IISc. scientists create hybrid transistor device

Published - December 21, 2017 11:18 pm IST - Bengaluru

In a first, scientists at the Indian Institute of Science (IISc.) have combined two different types of transistors — MOSFETs (Metal Oxide Semiconductor Field Effect Transistor) and tunnel FETs (Field Effect Transistor) — into a single device that can easily switch between power efficient and high performance modes, depending on the need.

The device has a special type of metal-semiconductor junction, which can be tweaked to make it behave either like a MOSFET or a tunnel FET.

The hybrid variety is an answer to issues that the most common MOSFETs have, that of being unable to bring down the supply voltage for MOSFETs proportionately with transistor size, because of a fundamental design flaw.

To overcome this, the tunnel FETs are being used. But they also have a disadvantage: the desired output — the current flowing when the transistor is on — is greatly reduced.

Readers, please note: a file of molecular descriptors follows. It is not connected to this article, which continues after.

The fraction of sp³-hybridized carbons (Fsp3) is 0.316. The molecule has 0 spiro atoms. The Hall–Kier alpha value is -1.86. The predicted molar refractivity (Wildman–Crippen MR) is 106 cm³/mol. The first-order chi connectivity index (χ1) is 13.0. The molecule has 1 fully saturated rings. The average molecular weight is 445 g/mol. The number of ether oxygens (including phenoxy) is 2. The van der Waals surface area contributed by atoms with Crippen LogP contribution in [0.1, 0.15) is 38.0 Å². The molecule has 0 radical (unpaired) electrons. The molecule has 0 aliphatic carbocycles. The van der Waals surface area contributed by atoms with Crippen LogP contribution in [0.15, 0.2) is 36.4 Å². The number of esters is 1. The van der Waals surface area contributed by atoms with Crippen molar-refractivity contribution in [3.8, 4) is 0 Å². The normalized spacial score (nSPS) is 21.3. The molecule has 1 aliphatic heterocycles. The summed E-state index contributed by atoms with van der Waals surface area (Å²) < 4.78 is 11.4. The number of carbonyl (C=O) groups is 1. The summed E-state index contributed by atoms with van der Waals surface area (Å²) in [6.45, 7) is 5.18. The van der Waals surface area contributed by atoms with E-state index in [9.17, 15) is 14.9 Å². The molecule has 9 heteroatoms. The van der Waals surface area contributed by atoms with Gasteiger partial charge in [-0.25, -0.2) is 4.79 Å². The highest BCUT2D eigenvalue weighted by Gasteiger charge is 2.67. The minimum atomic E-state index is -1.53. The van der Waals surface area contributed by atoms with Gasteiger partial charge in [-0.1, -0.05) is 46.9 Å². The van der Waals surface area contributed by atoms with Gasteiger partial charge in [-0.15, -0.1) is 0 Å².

The hybrid device is capable of switching between MOSFET and tunnel FET modes using two gates instead of one, and a special type of electron barrier called Schottky junction. The Schottky barrier is created when a metal and semiconductor are joined under certain conditions.

According to a release, the dual-gated device was able to operate at a voltage lower than possible with conventional MOSFETs, greatly reducing power consumption. It also showed superior performance compared to current state-of-the-art tunnel FETs.

“You have flexibility,” says Shubhadeep Bhattacharjee, PhD student at the Centre for Nano Science and Engineering, IISc and first author of the paper published in Applied Physics Letters.

0 / 0
Sign in to unlock member-only benefits!
  • Access 10 free stories every month
  • Save stories to read later
  • Access to comment on every story
  • Sign-up/manage your newsletter subscriptions with a single click
  • Get notified by email for early access to discounts & offers on our products
Sign in


Comments have to be in English, and in full sentences. They cannot be abusive or personal. Please abide by our community guidelines for posting your comments.

We have migrated to a new commenting platform. If you are already a registered user of The Hindu and logged in, you may continue to engage with our articles. If you do not have an account please register and login to post comments. Users can access their older comments by logging into their accounts on Vuukle.